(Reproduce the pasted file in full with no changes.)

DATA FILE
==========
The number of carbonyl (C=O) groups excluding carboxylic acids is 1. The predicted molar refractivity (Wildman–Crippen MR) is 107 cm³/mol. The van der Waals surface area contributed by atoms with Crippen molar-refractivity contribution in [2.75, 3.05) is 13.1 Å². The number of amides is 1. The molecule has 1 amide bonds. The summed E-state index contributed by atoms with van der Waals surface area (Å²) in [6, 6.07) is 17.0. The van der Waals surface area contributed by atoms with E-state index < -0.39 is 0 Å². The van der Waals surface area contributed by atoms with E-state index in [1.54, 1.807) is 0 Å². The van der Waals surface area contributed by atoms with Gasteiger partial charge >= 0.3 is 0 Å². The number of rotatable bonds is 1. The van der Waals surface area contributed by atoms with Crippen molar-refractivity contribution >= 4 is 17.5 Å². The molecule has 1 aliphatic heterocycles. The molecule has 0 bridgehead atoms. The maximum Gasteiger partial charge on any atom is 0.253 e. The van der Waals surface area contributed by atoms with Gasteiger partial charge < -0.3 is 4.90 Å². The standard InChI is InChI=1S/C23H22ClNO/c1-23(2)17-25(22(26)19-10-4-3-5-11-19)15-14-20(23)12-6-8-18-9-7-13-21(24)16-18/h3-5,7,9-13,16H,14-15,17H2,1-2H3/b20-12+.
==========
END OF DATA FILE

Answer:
The number of carbonyl (C=O) groups excluding carboxylic acids is 1. The predicted molar refractivity (Wildman–Crippen MR) is 107 cm³/mol. The van der Waals surface area contributed by atoms with Crippen molar-refractivity contribution in [2.75, 3.05) is 13.1 Å². The number of amides is 1. The molecule has 1 amide bonds. The summed E-state index contributed by atoms with van der Waals surface area (Å²) in [6, 6.07) is 17.0. The van der Waals surface area contributed by atoms with E-state index < -0.39 is 0 Å². The van der Waals surface area contributed by atoms with E-state index in [1.54, 1.807) is 0 Å². The van der Waals surface area contributed by atoms with Gasteiger partial charge >= 0.3 is 0 Å². The number of rotatable bonds is 1. The van der Waals surface area contributed by atoms with Crippen molar-refractivity contribution >= 4 is 17.5 Å². The molecule has 1 aliphatic heterocycles. The molecule has 0 bridgehead atoms. The maximum Gasteiger partial charge on any atom is 0.253 e. The van der Waals surface area contributed by atoms with Gasteiger partial charge < -0.3 is 4.90 Å². The standard InChI is InChI=1S/C23H22ClNO/c1-23(2)17-25(22(26)19-10-4-3-5-11-19)15-14-20(23)12-6-8-18-9-7-13-21(24)16-18/h3-5,7,9-13,16H,14-15,17H2,1-2H3/b20-12+.